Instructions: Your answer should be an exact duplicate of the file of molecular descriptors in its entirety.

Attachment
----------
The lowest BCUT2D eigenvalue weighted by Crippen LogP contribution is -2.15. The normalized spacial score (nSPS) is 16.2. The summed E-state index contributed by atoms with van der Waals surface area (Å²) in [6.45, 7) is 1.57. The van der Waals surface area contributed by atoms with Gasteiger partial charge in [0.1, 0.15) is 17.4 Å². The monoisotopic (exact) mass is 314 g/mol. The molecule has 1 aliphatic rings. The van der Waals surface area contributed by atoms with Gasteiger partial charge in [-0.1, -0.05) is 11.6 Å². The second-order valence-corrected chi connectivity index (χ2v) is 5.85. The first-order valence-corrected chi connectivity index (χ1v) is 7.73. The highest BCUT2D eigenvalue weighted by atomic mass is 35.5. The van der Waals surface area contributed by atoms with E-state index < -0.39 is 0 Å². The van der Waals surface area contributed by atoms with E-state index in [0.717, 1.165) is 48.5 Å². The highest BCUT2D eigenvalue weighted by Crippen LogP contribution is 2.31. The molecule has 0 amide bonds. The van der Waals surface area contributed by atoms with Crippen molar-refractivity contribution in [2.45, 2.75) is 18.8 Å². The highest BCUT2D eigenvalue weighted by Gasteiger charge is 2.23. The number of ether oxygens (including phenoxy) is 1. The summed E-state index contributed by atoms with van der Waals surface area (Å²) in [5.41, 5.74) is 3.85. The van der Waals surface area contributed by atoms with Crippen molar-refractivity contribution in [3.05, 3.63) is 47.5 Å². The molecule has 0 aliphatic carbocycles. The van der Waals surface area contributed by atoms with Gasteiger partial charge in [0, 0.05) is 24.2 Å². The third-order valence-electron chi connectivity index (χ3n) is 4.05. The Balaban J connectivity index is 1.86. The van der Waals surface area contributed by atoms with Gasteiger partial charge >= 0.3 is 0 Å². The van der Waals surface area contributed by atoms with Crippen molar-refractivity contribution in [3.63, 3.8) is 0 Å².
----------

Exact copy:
The lowest BCUT2D eigenvalue weighted by Crippen LogP contribution is -2.15. The normalized spacial score (nSPS) is 16.2. The summed E-state index contributed by atoms with van der Waals surface area (Å²) in [6.45, 7) is 1.57. The van der Waals surface area contributed by atoms with Gasteiger partial charge in [0.1, 0.15) is 17.4 Å². The monoisotopic (exact) mass is 314 g/mol. The molecule has 1 aliphatic rings. The van der Waals surface area contributed by atoms with Gasteiger partial charge in [-0.1, -0.05) is 11.6 Å². The second-order valence-corrected chi connectivity index (χ2v) is 5.85. The first-order valence-corrected chi connectivity index (χ1v) is 7.73. The highest BCUT2D eigenvalue weighted by atomic mass is 35.5. The van der Waals surface area contributed by atoms with E-state index < -0.39 is 0 Å². The van der Waals surface area contributed by atoms with E-state index in [0.717, 1.165) is 48.5 Å². The highest BCUT2D eigenvalue weighted by Crippen LogP contribution is 2.31. The molecule has 0 amide bonds. The van der Waals surface area contributed by atoms with Crippen molar-refractivity contribution in [2.45, 2.75) is 18.8 Å². The highest BCUT2D eigenvalue weighted by Gasteiger charge is 2.23. The number of ether oxygens (including phenoxy) is 1. The summed E-state index contributed by atoms with van der Waals surface area (Å²) in [5.41, 5.74) is 3.85. The van der Waals surface area contributed by atoms with Crippen molar-refractivity contribution in [3.05, 3.63) is 47.5 Å². The molecule has 0 aliphatic carbocycles. The van der Waals surface area contributed by atoms with Gasteiger partial charge in [0, 0.05) is 24.2 Å². The third-order valence-electron chi connectivity index (χ3n) is 4.05. The Balaban J connectivity index is 1.86. The van der Waals surface area contributed by atoms with Gasteiger partial charge >= 0.3 is 0 Å². The van der Waals surface area contributed by atoms with Crippen molar-refractivity contribution in [3.63, 3.8) is 0 Å².